“Everybody asked the same question, ‘What exactly do you think you’re going to accomplish?” Appel recalled during Bridge MCP’s early days. “I myself had doubts at first as to how to convince Blacks, Jews and Muslims to come together in the same room. But we went door to door to every synagogue, church and mosque and had this conversation, and those conversations began to produce results.”
While touring Bridge MCP’s Brooklyn office on Flatbush Avenue, we came across a historical wonder: an 1860s map of New York City, which at the time had less than a million people. Neighborhood schools were marked indicating which schools were for “colored children.” It was a visual reminder of how far our nation had come and what and can be achieved when people of different backgrounds, beliefs and skin colors put aside their differences and focus on the common good.
“I knew that as New York’s population was changing, a new strategy needed to be realized for meeting everyone’s common needs,” Appel said. “In hindsight, we weren’t responding to any current crisis, we were responding to the needs of the future.”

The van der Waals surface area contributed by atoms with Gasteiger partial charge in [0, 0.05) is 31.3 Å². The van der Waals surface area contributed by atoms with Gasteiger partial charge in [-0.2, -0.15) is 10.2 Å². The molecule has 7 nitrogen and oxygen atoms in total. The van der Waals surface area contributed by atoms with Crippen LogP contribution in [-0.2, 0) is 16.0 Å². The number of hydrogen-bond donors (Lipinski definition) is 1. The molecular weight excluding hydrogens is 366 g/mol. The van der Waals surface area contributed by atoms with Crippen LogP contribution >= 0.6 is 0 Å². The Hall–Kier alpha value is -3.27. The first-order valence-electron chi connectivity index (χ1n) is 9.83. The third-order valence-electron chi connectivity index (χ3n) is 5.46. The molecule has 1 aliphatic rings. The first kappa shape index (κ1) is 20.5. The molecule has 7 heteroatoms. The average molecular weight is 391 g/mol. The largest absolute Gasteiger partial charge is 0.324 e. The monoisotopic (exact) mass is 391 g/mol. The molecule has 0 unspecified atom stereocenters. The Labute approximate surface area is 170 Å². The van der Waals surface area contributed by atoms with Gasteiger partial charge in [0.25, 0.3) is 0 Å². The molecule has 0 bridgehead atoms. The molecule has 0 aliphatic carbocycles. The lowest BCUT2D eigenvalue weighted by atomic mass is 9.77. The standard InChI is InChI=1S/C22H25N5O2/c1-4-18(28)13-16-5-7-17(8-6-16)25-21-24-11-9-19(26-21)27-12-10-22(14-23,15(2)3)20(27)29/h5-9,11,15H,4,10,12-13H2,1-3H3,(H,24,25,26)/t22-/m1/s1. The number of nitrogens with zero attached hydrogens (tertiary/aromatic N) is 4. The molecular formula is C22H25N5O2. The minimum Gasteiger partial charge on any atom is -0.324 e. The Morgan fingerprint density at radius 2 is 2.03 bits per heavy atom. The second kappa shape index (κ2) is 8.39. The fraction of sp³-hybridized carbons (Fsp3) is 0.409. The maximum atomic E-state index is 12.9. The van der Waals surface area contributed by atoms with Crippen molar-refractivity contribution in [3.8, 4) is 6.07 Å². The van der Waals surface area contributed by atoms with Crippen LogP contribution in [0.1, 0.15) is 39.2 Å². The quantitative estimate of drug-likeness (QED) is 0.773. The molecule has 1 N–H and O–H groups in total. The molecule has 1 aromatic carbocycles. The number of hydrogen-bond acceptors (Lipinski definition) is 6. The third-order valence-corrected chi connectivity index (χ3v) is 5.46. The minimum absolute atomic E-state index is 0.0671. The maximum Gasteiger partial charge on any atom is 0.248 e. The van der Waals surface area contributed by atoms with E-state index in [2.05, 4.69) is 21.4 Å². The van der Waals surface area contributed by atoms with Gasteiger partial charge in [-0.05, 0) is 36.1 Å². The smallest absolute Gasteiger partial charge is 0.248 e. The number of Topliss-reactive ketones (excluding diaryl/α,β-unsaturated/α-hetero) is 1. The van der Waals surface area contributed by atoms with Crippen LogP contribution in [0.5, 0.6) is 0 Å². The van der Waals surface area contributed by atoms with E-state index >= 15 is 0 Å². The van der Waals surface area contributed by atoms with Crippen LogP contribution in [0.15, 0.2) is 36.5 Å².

Appel believes that Brooklyn has always been a model of communities working together despite challenging times in its history, like the deadly Crown Heights riots in August of 1991, or 2019, when constant violent street attacks stole the headlines. Today the Brooklyn neighborhoods of Crown Heights and Williamsburg (which includes northwest Bedford-Stuyvesant) have Jews, Blacks and Latinos living peacefully side by side. Nishma Research, which surveys Jewish lifestyles, attitudes and experiences published a study in 2022 that suggested these two neighborhoods, while experiencing the highest number of violent encounters between Jews and people of color, had the least concern about antisemitism, and generally positive feelings about their non-Jewish neighbors. Alternatively, neighborhoods with more liberal views and less violent encounters, but less exposure or proximity to neighborhoods with people of color, were more concerned for their safety and more likely to believe the non-Jews were antisemitic.